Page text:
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IIHS News | April 26, 2001Subscribe

First time in United StatesStudy finds red light cameras yield reductions in crashes, especially injury crashes; drivers in communities with and without cameras favor using them

ARLINGTON, Va. — Significant citywide crash reductions followed the introduction of red light cameras in Oxnard, California. This is the key finding of the first U.S. research on the effects of camera enforcement on intersection crashes. The study was conducted by the Insurance Institute for Highway Safety.

Injury crashes at intersections with traffic signals were reduced 29 percent after camera enforcement began in Oxnard in 1997. Front-into-side collisions — the crash type that's most closely associated with red light running — were reduced 32 percent overall, and front-into-side crashes involving injuries were reduced 68 percent.

These results represent more than a single city's success story. They represent solid evidence that red light camera enforcement will reduce crashes at U.S. intersections. Earlier studies showed that cameras reduce the offense of red light running by about 40 percent. But except for a few studies conducted in Australia, there had been little research on how the reduced numbers of violations translated into fewer crashes.

Crashes decline at intersections with and without cameras: Crashes declined throughout Oxnard even though only 11 of the city's 125 intersections with traffic signals are equipped with cameras. Previous U.S. studies of red-light-running violations in Oxnard and elsewhere found similar spillover effects. That is, the violations dropped in about the same proportions at intersections with and without cameras, attesting to the strong deterrent value of red light cameras and their ability to change driver behavior.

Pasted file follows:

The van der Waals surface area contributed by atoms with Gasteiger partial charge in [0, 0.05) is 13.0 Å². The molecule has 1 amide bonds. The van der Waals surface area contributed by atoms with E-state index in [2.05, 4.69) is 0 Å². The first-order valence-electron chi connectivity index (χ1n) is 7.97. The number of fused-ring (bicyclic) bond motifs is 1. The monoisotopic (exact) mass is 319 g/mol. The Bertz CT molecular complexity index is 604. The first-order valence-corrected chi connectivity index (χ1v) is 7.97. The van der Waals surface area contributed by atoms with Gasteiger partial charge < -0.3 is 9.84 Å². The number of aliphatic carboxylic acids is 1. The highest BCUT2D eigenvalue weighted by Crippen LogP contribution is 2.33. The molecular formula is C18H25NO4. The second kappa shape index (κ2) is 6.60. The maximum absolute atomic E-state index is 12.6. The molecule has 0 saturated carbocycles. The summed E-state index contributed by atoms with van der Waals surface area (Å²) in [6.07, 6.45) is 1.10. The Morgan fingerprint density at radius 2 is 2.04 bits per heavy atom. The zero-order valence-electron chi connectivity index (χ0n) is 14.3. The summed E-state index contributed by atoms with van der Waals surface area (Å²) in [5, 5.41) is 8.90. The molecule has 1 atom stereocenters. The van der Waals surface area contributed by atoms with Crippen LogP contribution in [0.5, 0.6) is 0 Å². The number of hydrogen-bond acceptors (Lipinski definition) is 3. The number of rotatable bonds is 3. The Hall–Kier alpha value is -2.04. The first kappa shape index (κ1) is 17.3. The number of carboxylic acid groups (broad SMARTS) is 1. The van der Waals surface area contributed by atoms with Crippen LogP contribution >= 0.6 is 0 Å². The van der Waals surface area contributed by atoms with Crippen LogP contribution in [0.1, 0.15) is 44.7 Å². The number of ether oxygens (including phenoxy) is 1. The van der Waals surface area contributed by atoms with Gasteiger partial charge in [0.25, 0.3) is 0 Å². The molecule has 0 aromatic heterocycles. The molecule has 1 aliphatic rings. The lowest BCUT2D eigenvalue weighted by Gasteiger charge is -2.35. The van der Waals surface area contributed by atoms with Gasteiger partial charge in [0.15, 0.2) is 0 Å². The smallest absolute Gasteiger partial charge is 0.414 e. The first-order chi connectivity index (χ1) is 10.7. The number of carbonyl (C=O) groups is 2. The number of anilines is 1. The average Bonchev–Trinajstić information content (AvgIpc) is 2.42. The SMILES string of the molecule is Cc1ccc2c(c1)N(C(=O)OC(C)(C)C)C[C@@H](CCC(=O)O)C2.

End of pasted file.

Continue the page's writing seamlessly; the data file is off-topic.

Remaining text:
The cameras, which are being used to enforce traffic laws in more than 40 U.S. communities, photograph vehicles whose drivers deliberately run red lights. Violators then are ticketed by mail.

"Red light cameras provide the certainty of enforcement, 24 hours a day, 7 days a week," the Institute's senior transportation engineer, Richard Retting, explains. "This has changed the way drivers behave with regard to red light running, and now we can document how this behavior change is reducing crashes and injuries. With the well-publicized use of camera enforcement, communities can make signalized intersections much safer."

In calculating the crash reductions in Oxnard, researchers used changes in crashes in three other California cities without red light cameras — Bakersfield, San Bernardino, and Santa Barbara — as controls.

Camera use is widely favored: Oxnard residents favored red light camera enforcement even before it produced positive effects on crashes. Once the enforcement got under way at city intersections, support increased. Similar support prevails nationwide. Opinions about camera use are favorable in communities with and without enforcement programs, according to a recent Institute survey in 10 cities.

Percent of drivers who favor cameras
Fairfax, Virginia 84% Fort Lauderdale, Florida 82%
Charlotte, North Carolina 82% Raleigh/Durham, North Carolina 76%
Oxnard, California 79% Arlington, Texas 74%
Mesa, Arizona 78% Charlottesville, Virginia 74%
San Francisco, California 77% Fresno, California 72%

Despite this support, officials in many U.S. jurisdictions aren't able to implement camera programs. Only nine states (California, Colorado, Delaware, Hawaii, Maryland, New York, North Carolina, Oregon, and Virginia) and the District of Columbia have laws either granting the use of cameras statewide or allowing them in specific communities. Without explicit authorization, camera use may not be possible.

"The effectiveness of cameras plus the clear public support for using them should persuade state lawmakers to remove the legal hurdles," says Institute president Brian O'Neill.

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